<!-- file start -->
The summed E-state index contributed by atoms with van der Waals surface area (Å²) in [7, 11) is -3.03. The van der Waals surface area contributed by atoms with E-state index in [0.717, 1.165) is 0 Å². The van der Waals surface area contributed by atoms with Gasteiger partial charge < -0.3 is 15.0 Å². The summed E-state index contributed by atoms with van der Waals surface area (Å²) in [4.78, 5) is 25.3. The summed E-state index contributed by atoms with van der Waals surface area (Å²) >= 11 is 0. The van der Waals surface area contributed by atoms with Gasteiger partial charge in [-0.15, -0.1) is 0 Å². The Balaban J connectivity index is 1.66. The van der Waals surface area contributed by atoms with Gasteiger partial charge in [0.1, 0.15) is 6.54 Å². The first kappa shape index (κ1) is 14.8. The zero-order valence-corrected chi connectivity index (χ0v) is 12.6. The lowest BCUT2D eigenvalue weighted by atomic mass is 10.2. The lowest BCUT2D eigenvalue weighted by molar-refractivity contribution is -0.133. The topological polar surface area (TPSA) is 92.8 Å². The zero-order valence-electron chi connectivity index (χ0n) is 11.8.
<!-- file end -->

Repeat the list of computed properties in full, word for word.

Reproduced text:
The summed E-state index contributed by atoms with van der Waals surface area (Å²) in [7, 11) is -3.03. The van der Waals surface area contributed by atoms with E-state index in [0.717, 1.165) is 0 Å². The van der Waals surface area contributed by atoms with Gasteiger partial charge < -0.3 is 15.0 Å². The summed E-state index contributed by atoms with van der Waals surface area (Å²) in [4.78, 5) is 25.3. The summed E-state index contributed by atoms with van der Waals surface area (Å²) >= 11 is 0. The van der Waals surface area contributed by atoms with Gasteiger partial charge in [-0.15, -0.1) is 0 Å². The Balaban J connectivity index is 1.66. The van der Waals surface area contributed by atoms with Gasteiger partial charge in [0.1, 0.15) is 6.54 Å². The first kappa shape index (κ1) is 14.8. The zero-order valence-corrected chi connectivity index (χ0v) is 12.6. The lowest BCUT2D eigenvalue weighted by atomic mass is 10.2. The lowest BCUT2D eigenvalue weighted by molar-refractivity contribution is -0.133. The topological polar surface area (TPSA) is 92.8 Å². The zero-order valence-electron chi connectivity index (χ0n) is 11.8.